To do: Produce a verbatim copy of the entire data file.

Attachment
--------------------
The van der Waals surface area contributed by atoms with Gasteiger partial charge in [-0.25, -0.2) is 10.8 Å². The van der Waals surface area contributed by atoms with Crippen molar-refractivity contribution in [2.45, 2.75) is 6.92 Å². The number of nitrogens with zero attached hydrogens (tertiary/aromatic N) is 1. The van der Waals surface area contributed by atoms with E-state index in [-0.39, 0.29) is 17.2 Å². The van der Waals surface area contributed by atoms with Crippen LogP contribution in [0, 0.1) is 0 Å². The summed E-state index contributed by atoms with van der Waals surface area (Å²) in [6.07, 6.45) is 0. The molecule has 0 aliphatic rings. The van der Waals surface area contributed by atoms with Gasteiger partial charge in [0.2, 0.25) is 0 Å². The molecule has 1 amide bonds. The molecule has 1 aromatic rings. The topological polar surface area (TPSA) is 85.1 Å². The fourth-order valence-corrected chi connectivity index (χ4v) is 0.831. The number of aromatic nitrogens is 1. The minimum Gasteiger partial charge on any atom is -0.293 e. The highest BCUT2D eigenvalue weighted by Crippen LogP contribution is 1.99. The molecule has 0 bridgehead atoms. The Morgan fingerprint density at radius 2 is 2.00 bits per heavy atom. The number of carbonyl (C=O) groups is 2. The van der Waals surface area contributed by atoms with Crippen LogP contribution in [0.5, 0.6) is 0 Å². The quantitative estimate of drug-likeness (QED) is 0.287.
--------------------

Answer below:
The van der Waals surface area contributed by atoms with Gasteiger partial charge in [-0.25, -0.2) is 10.8 Å². The van der Waals surface area contributed by atoms with Crippen molar-refractivity contribution in [2.45, 2.75) is 6.92 Å². The number of nitrogens with zero attached hydrogens (tertiary/aromatic N) is 1. The van der Waals surface area contributed by atoms with E-state index in [-0.39, 0.29) is 17.2 Å². The van der Waals surface area contributed by atoms with Crippen LogP contribution in [0, 0.1) is 0 Å². The summed E-state index contributed by atoms with van der Waals surface area (Å²) in [6.07, 6.45) is 0. The molecule has 0 aliphatic rings. The van der Waals surface area contributed by atoms with Gasteiger partial charge in [0.2, 0.25) is 0 Å². The molecule has 1 amide bonds. The molecule has 1 aromatic rings. The topological polar surface area (TPSA) is 85.1 Å². The fourth-order valence-corrected chi connectivity index (χ4v) is 0.831. The number of aromatic nitrogens is 1. The minimum Gasteiger partial charge on any atom is -0.293 e. The highest BCUT2D eigenvalue weighted by Crippen LogP contribution is 1.99. The molecule has 0 bridgehead atoms. The Morgan fingerprint density at radius 2 is 2.00 bits per heavy atom. The number of carbonyl (C=O) groups is 2. The van der Waals surface area contributed by atoms with Crippen LogP contribution in [0.5, 0.6) is 0 Å². The quantitative estimate of drug-likeness (QED) is 0.287.